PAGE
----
SPANs and TAPs can be used for the same purposes, but there are differences. A TAP receives copies of the network traffic but is not in-line with the network. With a TAP, there is no effect on the network latency or bandwidth. A SPAN-connected device does not necessarily see all network traffic, such as those that are dropped at the receiving port for some reason (lower layer errors, such as malformed or packets of illegal sizes are good examples). Since a SPAN device does not get all traffic, it is not as useful for network analysis (and malware) as TAP. From a network analysis point of view, a SPAN also does not allow bad packets to be detected, preventing proper diagnostics of the network.


A common approach to handling network security issues, as well as failures, is to build in redundancy. Most network disaster recovery plans and business continuity plans, such as those required by security standards such as ISO27001 and ITIL, hinge on redundancy. However, simply duplicating components of a network infrastructure to allow failovers is not sufficient from the security aspect because an attack on one type of device could be repeated on a failed-over device of the same type. For example, common DoS attacks on Cisco switches will perform exactly the same on a failed-over Cisco switch when the main device fails.

For this reason, many networks are now employing a heterogeneous mix of devices, allowing redundancy of service without redundancy of vendors. For example, a high-availability e-commerce system may be based on Windows machines running IIS in a server farm setup, but a vulnerability of those operating systems or web server means any replacement machines could be susceptible, so providing a Linux and Apache fail-over farm allows for better security. In the case of devices such as Internet gateways, the primary device may be from one vendor, but the fail-over device should be from another to eliminate attacks on those vendors specifically. Similarly, many networks employ Internet connections from more than one ISP to prevent loss of service through one vendor.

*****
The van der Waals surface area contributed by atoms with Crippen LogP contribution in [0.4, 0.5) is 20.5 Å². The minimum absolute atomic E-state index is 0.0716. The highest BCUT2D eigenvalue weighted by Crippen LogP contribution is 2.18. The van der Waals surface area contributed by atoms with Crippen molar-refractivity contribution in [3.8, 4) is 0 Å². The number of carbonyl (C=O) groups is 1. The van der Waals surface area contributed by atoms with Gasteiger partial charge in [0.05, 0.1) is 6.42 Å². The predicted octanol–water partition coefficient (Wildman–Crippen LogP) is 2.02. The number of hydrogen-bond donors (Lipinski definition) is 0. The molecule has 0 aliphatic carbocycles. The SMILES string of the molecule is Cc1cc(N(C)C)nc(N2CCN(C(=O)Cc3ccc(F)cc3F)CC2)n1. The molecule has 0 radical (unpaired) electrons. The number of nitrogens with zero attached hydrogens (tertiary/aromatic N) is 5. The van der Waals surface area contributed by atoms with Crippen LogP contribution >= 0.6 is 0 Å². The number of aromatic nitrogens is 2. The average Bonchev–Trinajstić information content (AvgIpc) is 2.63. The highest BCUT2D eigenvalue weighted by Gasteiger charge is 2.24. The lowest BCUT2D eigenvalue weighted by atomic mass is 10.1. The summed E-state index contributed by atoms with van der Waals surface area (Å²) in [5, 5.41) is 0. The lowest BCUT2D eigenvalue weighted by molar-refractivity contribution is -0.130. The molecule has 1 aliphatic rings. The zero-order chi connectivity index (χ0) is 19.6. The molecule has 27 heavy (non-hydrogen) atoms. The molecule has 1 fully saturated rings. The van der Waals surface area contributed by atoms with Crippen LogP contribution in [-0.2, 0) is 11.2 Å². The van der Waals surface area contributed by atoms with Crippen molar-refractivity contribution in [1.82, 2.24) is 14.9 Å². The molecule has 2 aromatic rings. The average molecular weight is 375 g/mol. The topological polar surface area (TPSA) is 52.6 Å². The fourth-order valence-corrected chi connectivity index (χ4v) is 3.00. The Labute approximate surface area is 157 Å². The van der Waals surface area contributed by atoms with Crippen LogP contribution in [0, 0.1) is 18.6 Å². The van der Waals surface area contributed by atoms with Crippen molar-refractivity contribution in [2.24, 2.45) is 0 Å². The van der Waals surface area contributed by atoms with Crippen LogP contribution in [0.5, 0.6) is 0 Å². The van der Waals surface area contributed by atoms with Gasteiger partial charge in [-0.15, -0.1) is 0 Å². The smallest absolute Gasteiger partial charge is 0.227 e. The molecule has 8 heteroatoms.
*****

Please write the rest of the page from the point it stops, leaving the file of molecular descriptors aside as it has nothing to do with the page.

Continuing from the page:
There are issues with this approach, of course, from a network management viewpoint. The most important issue is that having a heterogeneous network instead of one composed of devices from a few vendors increases the management tasks for updates and configuration. Also, interoperability is sometimes an issue. However, the increased reliability of such mixed-vendor failover network configurations usually balances the increased administrative issues.

Network analysis is a mandatory part of most network administrator's tasks, made more complex by the number of security issues that are involved. The fact that network intrusion systems use the same techniques and tools as a genuine network analyzer makes finding intrusions and malware more difficult. However, by proper analysis of a network, a good picture of the health and traffic patterns of the network can be built, and reanalysis at intervals allows changes to be highlighted.

Using network analysis tools such as the ones mentioned here help you not only build up a picture of your network and its behavior, but also detect unwelcome applications examining your network traffic or using network resources for nefarious purposes. Detecting and removing those applications is a necessary part of every network administrator's tasks, and network scans need to be performed on a frequent and regular basis.